Monday, January 27, 2014

Students Should Rise Above Without Debt After Education

I attended the Commonwealth Club again today to hear about how education breaks the cycle of poverty.  Students Rising Above (SRA) pitched the success stories of their intensive mentoring for low-income students bound for college.  I'm all about harvesting the unheralded talents of students from disadvantaged socioeconomic backgrounds.  Sociologist E. Digby Baltzell built a lifetime of research on the premise that ruling elites must recruit talent from upwardly mobile underclasses if civilization is to endure.  SRA is doing the right thing.  The rest of society should do a lot more.

The first obstacle society places in the path of the upwardly mobile is the difficulty of discharging student loan debt in bankruptcy.  The official Federal Student Aid guidelines on loan forgiveness, cancellation, and discharge describe strict conditions under which a bankruptcy court will discharge a student loan.  It's not impossible but it will require financial hardship.

The next obstacle I've observed is more nebulous.  The snobbery of students raised in elite households is real and very prevalent at top American universities.  I encountered this firsthand in the early 1990s and it has worsened along with income inequality.  The low-income students who are lucky enough to attend top-ranked universities will never truly find social acceptance from the vast majority of very privileged students they meet.  Class distinctions are hardening in America and having a brand-name degree is no longer a path to upward mobility.  I noted that SRA played two video studies of their best clients.  I found it telling that one became a teacher and the other became a non-profit worker after graduation.  Those are low-income, low-prestige occupations with zero upward mobility.  That's what the ruling class wants now for its non-pedigreed graduates.  We should do better.

The final obstacle I've noticed in society lies in the financial condition of the entities sponsoring financial aid.  The federal government cannot run persistent budget deficits forever and it will eventually try to destroy its unfunded liabilities with hyperinflation.  This will in turn destroy its ability to fund Pell grants and underwrite student loans.  Private sources of aid will fare no better.  The 2008 financial crisis devastated the endowment portfolios of Harvard, Yale, and other schools that had just made strong commitments to merit-based financial aid for low-income students.  I fully expect a repeat of that episode, with no recovery.  Private aid will have to fill the gap if private sources can survive hyperinflation.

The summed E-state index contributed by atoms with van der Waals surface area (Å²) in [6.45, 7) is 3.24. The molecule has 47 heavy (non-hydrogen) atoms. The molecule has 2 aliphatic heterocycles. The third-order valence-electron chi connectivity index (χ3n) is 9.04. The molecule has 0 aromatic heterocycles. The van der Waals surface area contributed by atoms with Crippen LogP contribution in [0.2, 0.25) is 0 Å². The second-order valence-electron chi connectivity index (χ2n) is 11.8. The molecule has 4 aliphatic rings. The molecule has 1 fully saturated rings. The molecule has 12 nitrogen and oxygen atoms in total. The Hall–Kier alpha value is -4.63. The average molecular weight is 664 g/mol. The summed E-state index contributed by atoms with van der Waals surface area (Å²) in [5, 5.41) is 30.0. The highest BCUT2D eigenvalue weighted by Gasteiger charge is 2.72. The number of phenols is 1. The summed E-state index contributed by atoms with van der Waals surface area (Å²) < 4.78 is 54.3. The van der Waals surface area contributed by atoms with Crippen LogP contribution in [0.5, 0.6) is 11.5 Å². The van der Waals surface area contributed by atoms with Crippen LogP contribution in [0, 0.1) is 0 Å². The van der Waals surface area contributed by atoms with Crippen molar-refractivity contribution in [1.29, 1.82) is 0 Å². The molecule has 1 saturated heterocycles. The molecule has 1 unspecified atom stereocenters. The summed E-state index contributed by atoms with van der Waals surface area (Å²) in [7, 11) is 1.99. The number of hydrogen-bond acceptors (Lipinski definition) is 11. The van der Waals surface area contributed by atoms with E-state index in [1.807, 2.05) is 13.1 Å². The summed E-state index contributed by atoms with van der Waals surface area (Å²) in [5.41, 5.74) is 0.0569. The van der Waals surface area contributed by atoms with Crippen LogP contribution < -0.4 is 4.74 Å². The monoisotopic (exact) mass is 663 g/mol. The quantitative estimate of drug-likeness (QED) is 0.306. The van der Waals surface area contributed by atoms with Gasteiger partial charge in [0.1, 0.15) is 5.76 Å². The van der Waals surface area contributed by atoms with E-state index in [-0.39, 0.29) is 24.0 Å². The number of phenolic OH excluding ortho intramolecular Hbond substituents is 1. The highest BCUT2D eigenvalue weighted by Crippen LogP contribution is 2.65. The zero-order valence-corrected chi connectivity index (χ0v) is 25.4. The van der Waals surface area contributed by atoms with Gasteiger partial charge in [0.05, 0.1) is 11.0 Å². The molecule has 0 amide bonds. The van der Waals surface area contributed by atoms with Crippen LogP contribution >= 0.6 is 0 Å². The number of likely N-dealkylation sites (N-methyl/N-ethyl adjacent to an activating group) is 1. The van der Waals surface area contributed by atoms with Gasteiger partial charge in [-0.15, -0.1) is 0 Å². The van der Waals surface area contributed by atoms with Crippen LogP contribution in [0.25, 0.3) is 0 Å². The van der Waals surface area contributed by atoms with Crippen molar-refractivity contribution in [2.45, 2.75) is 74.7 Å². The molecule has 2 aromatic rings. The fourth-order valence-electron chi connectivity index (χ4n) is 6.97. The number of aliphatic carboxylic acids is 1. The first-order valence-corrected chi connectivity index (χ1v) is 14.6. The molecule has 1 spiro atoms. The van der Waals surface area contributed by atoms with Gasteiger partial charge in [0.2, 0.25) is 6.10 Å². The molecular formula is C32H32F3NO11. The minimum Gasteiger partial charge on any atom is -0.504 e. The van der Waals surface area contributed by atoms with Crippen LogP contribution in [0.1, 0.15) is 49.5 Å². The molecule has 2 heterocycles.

Clark Kerr's California Master Plan for Higher Education defined clear roles for each tier of the state's post-secondary education system.  Changes in our society's structure are destroying this plan's ability to deliver value.  The junior colleges were intended to provide instruction in skilled trades for less intellectual students.  They have become feeder schools pushing academically unprepared students into four-year universities.  It should come as no surprise that college dropout rates are higher than ever.  A feeder system that encourages academically unskilled students to take on debt for degrees they cannot complete is a broken system.  Low interest rates have fed the student loan bubble but that will pop once the Federal Reserve loses control of the yield curve.  The crash in funding sources - any way it happens - will further destroy the sustainability of California's publicly funded university system.

I was pleased to hear SRA discuss the potential of MOOCs as course offerings for students who can't join their mentoring program.  MOOCs have the potential to completely blow away traditional resident universities in all academic subjects.  I believe we won't even recognize the educational landscape a generation from now once a critical mass of middle class and poor parents figure out that their kids can train themselves for any career online at their own pace for free.  No snobby brat can tell a poor kid they don't deserve a university education if the equivalent of that education is available on the Internet at no charge.  The rise of MOOCs is a free-market update to the Clark Kerr plan's noble goal of providing affordable education appropriate to all skill levels.

I will suggest one way forward.  I have written before on the potential for public option banks to address the financial needs of low-income citizens.  I think they can also address the needs of disadvantaged students.  If every state had a public bank, low-income students receiving financial aid through any government channels would be required to hold their money in this bank's no-fee checking accounts.  The banks could also be conduits for financial literacy education.  This ties together the delivery of aid and the maturation of the recipient.

My own merit-based scholarships to the University of Notre Dame and the University of San Francisco never benefited me.  Maybe SRA's clients will have better luck, especially with MOOCs.  They can rise above poverty without debt, or else they'll sink below into dead-end careers.  I made a career for myself anyway, as per my LinkedIn profile.  Poor kids can do it too.